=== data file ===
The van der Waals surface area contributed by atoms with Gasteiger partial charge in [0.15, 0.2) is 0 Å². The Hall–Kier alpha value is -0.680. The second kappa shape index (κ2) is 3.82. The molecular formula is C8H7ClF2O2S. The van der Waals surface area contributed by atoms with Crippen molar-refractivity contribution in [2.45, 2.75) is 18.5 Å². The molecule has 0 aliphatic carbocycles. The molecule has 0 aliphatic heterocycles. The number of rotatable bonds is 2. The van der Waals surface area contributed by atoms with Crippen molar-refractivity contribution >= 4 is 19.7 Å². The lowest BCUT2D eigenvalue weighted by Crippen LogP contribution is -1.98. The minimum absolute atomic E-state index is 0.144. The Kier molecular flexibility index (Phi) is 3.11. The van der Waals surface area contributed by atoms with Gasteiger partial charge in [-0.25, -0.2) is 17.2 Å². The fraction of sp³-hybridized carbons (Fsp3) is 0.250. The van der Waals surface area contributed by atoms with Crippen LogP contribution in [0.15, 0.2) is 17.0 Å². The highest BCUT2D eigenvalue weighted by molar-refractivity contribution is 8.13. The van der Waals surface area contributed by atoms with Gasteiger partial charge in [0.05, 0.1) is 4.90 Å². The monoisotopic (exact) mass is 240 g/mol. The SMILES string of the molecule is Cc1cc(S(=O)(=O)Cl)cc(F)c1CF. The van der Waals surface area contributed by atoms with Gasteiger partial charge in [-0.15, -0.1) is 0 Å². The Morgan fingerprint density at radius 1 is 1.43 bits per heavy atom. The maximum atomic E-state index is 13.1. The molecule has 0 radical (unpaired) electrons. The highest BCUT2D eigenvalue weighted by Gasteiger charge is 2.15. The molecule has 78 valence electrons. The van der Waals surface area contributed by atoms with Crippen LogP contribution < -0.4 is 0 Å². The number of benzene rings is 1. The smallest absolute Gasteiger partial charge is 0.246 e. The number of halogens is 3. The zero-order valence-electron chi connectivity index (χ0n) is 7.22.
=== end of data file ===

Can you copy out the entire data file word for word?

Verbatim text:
The van der Waals surface area contributed by atoms with Gasteiger partial charge in [0.15, 0.2) is 0 Å². The Hall–Kier alpha value is -0.680. The second kappa shape index (κ2) is 3.82. The molecular formula is C8H7ClF2O2S. The van der Waals surface area contributed by atoms with Crippen molar-refractivity contribution in [2.45, 2.75) is 18.5 Å². The molecule has 0 aliphatic carbocycles. The molecule has 0 aliphatic heterocycles. The number of rotatable bonds is 2. The van der Waals surface area contributed by atoms with Crippen molar-refractivity contribution >= 4 is 19.7 Å². The lowest BCUT2D eigenvalue weighted by Crippen LogP contribution is -1.98. The minimum absolute atomic E-state index is 0.144. The Kier molecular flexibility index (Phi) is 3.11. The van der Waals surface area contributed by atoms with Gasteiger partial charge in [-0.25, -0.2) is 17.2 Å². The fraction of sp³-hybridized carbons (Fsp3) is 0.250. The van der Waals surface area contributed by atoms with Crippen LogP contribution in [0.15, 0.2) is 17.0 Å². The highest BCUT2D eigenvalue weighted by molar-refractivity contribution is 8.13. The van der Waals surface area contributed by atoms with Gasteiger partial charge in [0.05, 0.1) is 4.90 Å². The monoisotopic (exact) mass is 240 g/mol. The SMILES string of the molecule is Cc1cc(S(=O)(=O)Cl)cc(F)c1CF. The van der Waals surface area contributed by atoms with Gasteiger partial charge in [-0.15, -0.1) is 0 Å². The Morgan fingerprint density at radius 1 is 1.43 bits per heavy atom. The maximum atomic E-state index is 13.1. The molecule has 0 radical (unpaired) electrons. The highest BCUT2D eigenvalue weighted by Gasteiger charge is 2.15. The molecule has 78 valence electrons. The van der Waals surface area contributed by atoms with Crippen LogP contribution < -0.4 is 0 Å². The number of benzene rings is 1. The smallest absolute Gasteiger partial charge is 0.246 e. The number of halogens is 3. The zero-order valence-electron chi connectivity index (χ0n) is 7.22.